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Lady In Red

1 September 13 words: John Anthony
John Anthony went to see Lady in Red in the Neville Studio at the Nottingham Playhouse.

Lady In Red by the Certain Curtain Theatre Co.

The evening comprises a play in one act in the first half followed by an interval and then a post-show discussion about the production in particular and the issue of domestic violence in general. The performance was introduced by a member of the company who advised us that Certain Curtain Theatre Co. is a “professional” company. Thus a discordant note had been struck early in the proceedings, surely this is a case of show not tell. So how professional were they …?

The play ‘Lady in Red’ was introduced by a few bars of the Chris de Burgh classic of the same name, the central character was dressed all in red and her name was Rose, so not an opening of spellbinding inventiveness! That said after a slightly uncertain first five minutes the play and the cast had found their feet and Claire Moore (Rose) went on to give a convincing performance as a victim desperately trying to summon the emotional courage to escape before her abuser returns.

The play itself had been written by Claire Moore herself and another member of the company. The text really managed to convey the plight of Rose knowing she must not stay and yet, maddeningly, unable to leave. Where the writing was at its strongest were the sections where Rose considered her various escape routes and her reasons for finding them unacceptable.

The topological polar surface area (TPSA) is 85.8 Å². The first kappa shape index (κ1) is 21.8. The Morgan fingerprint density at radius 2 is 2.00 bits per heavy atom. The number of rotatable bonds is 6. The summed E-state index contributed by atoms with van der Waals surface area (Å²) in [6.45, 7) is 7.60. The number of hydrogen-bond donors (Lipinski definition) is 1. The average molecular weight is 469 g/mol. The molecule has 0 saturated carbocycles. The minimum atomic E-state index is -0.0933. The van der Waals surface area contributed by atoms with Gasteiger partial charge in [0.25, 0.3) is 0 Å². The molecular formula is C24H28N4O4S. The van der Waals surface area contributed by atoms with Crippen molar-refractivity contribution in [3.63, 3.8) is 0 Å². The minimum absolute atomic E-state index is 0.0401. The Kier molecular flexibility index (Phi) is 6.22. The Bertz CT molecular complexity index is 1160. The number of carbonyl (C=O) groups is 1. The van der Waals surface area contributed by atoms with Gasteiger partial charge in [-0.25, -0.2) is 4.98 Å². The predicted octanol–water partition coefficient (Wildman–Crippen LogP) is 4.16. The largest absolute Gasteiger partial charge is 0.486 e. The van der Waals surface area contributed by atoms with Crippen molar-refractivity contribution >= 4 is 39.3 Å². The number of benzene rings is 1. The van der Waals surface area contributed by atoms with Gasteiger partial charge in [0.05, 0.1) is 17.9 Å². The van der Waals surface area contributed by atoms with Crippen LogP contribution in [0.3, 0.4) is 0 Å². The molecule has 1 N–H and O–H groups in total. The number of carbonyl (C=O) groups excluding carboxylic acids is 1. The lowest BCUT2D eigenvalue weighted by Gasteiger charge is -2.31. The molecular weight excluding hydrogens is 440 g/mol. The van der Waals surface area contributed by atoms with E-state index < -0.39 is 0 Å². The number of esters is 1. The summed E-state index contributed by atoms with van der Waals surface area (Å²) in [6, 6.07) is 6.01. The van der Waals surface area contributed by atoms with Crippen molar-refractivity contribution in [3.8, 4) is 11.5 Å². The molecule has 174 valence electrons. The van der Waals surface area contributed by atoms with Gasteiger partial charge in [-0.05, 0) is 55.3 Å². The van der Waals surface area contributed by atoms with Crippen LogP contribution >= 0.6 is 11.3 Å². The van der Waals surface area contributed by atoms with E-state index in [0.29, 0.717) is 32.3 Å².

The minimalist set of a sparsely furnished single room was well realised even if the jumble of clothes in the suitcase had a rather too studied an appearance. The ‘world’ beyond that single room however failed to live in the imagination. The front door, the garden gate, the cat all just needed a sound effect for Rose to react to and for the audience to believe in.

At the end of the play the company member, who had not been seen since he introduced the evening, came on to take a personal bow! Really! Was that appropriate?

The post show talkback was interesting for the wrong reasons, and depressing for its predictability. Regarding the play there were genuine effusions of how wonderful it was. At one point it seemed as if it might descend into “how do you remember all the lines” but to be fair it didn’t. As for the opinions expressed the, almost exclusively female, audience were completely in tune with the zeitgeist of men being violent misogynists. Aided and abetted by members of the company speaker after speaker had a go at men, it was an overwhelming chorus of disapproval. It would appear that the term sexism only applies when women are being disparaged.
 

Certain Curtain Theatre Company presented Lady in Red in the Neville Studio at the Nottingham Playhouse on Friday 6 September 2013.

 

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